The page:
June 22, 2020. 12:32PM. Downtown Durham, NC.
A Monday Afternoon.
“Would you like sushi rice or brown rice?” He asks me. I evaluate my options.
Today I celebrate. It’s the first day getting dressed in professional clothes in four months. I wear a white dress shirt, favorite dark blue sunrise earrings that I bought at a thrift shop in Portugal, and my absolute favorite blue dress pants. These are my lucky pants that I wear to every single interview or special event. We have spent the previous three years together. And this morning, I found $20 in one of the pockets.
Oh, I wear my mask too. “Sushi rice, please.” I smile. He can’t see my smile.
“Would you like to add avocado?” I pause. $1.50 for two small slices of avocado… I just… Wow. Do I tell him that I can buy an avocado for $0.89 up the street?
I feel the heat touch my neck as the door opens behind me. A man around 50 years old enters the restaurant. We make eye contact. He doesn’t remember me.
Five years ago, I sipped on an overpriced latte in downtown with friends. He approached and asked if we had any spare change so he could eat lunch.
Today, he wears a light gray shirt, now dark gray, covered in moisture. Sweat on his brow, unmasked, he leans forward and asks, “Excuse me. Do you have any cold water?”
The employees standing behind the corner hesitate. Shaking their heads, they say, “We don’t have any water, sorry.”
I see cups behind the counter.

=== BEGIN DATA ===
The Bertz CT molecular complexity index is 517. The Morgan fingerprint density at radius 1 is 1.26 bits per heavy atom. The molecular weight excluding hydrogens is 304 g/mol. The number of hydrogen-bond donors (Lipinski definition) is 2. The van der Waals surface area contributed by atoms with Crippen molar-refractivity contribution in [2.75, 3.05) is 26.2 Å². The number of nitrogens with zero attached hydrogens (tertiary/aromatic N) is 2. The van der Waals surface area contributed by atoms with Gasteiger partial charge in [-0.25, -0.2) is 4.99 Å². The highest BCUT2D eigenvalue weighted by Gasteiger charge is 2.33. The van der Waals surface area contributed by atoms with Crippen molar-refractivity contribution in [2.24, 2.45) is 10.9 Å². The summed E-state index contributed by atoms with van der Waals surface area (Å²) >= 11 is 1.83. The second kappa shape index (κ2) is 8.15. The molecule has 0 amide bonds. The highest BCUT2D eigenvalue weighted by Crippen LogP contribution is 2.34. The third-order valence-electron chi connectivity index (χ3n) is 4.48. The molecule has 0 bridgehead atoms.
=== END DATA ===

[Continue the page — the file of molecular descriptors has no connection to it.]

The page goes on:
I pause. The man says “thank you,” and turns towards the door.
“Wait.” I shout. “What would you like?”
Waving my hand towards the drink section, he joins me. “Take whatever you like. I’ve got it.”
He looks at me, surprised, and grabs an ice-cold Hawaiian fruit punch soda. I can’t blame him. Who prefers water over fruit punch?
He takes a sip, thanks me, and leaves.
No one behind the counter moves. No one in line acknowledges the interaction. No one blinks.
I finish ordering my lunch. At the counter, when the man asks me if I want anything else, I remind him to add the fruit punch to my order.
“Oh, don’t worry about it. We’ll cover the fruit punch,” he says.
I pause. I adjust my mask and start to ask why the hell he didn’t just give the man cold water to begin with. Wasn’t tap water with ice better than nothing? Didn’t he know that it was 95 degrees outside? I start to point to the cups located behind the counter. I pause.
At the stoplight, I tap on my steering wheel. I realize that the restaurant had the option to give him cold water. They just deliberately chose not to.
What is to be said about someone who has and does not offer to those in need?
When I arrive at my apartment, I am no longer hungry.
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2 thoughts on “A Monday Afternoon.”
Excellent! The restaurant did pay for the fruit punch. However what you made stand out is that they just didn’t want to be bothered with him or deal with him. Good short story with a very STRONG ending, Tianna!! 😉 – Love, – Mom ❤️
Tianna; This is fantastic!!!! I had something like this happen to me when I was about 25. People can be so heartless and cruel. You would think, human to human, one of the employees would have had a heart. Proud of you sweetie. xoxoxo Auntie